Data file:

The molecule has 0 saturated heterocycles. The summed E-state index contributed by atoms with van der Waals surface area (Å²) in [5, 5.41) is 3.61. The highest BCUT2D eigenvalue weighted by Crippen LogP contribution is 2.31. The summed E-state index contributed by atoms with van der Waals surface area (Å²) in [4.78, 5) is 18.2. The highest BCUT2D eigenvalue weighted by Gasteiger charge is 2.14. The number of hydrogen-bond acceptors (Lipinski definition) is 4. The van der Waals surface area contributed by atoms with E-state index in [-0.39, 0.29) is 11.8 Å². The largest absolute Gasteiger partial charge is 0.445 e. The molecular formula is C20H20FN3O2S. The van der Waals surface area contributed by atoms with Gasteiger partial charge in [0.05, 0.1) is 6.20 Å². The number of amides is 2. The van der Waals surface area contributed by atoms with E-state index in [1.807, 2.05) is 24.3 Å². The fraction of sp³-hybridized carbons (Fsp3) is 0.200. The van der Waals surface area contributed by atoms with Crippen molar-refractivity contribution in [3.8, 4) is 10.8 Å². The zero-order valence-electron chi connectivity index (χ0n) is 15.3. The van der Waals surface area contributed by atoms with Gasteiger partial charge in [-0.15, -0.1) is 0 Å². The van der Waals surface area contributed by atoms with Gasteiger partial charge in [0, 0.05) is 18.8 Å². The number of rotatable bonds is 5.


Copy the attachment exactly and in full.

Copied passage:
The molecule has 0 saturated heterocycles. The summed E-state index contributed by atoms with van der Waals surface area (Å²) in [5, 5.41) is 3.61. The highest BCUT2D eigenvalue weighted by Crippen LogP contribution is 2.31. The summed E-state index contributed by atoms with van der Waals surface area (Å²) in [4.78, 5) is 18.2. The highest BCUT2D eigenvalue weighted by Gasteiger charge is 2.14. The number of hydrogen-bond acceptors (Lipinski definition) is 4. The van der Waals surface area contributed by atoms with E-state index in [-0.39, 0.29) is 11.8 Å². The largest absolute Gasteiger partial charge is 0.445 e. The molecular formula is C20H20FN3O2S. The van der Waals surface area contributed by atoms with Gasteiger partial charge in [0.05, 0.1) is 6.20 Å². The number of amides is 2. The van der Waals surface area contributed by atoms with E-state index in [1.807, 2.05) is 24.3 Å². The fraction of sp³-hybridized carbons (Fsp3) is 0.200. The van der Waals surface area contributed by atoms with Crippen molar-refractivity contribution in [3.8, 4) is 10.8 Å². The zero-order valence-electron chi connectivity index (χ0n) is 15.3. The van der Waals surface area contributed by atoms with Gasteiger partial charge in [-0.15, -0.1) is 0 Å². The van der Waals surface area contributed by atoms with Gasteiger partial charge in [0, 0.05) is 18.8 Å². The number of rotatable bonds is 5.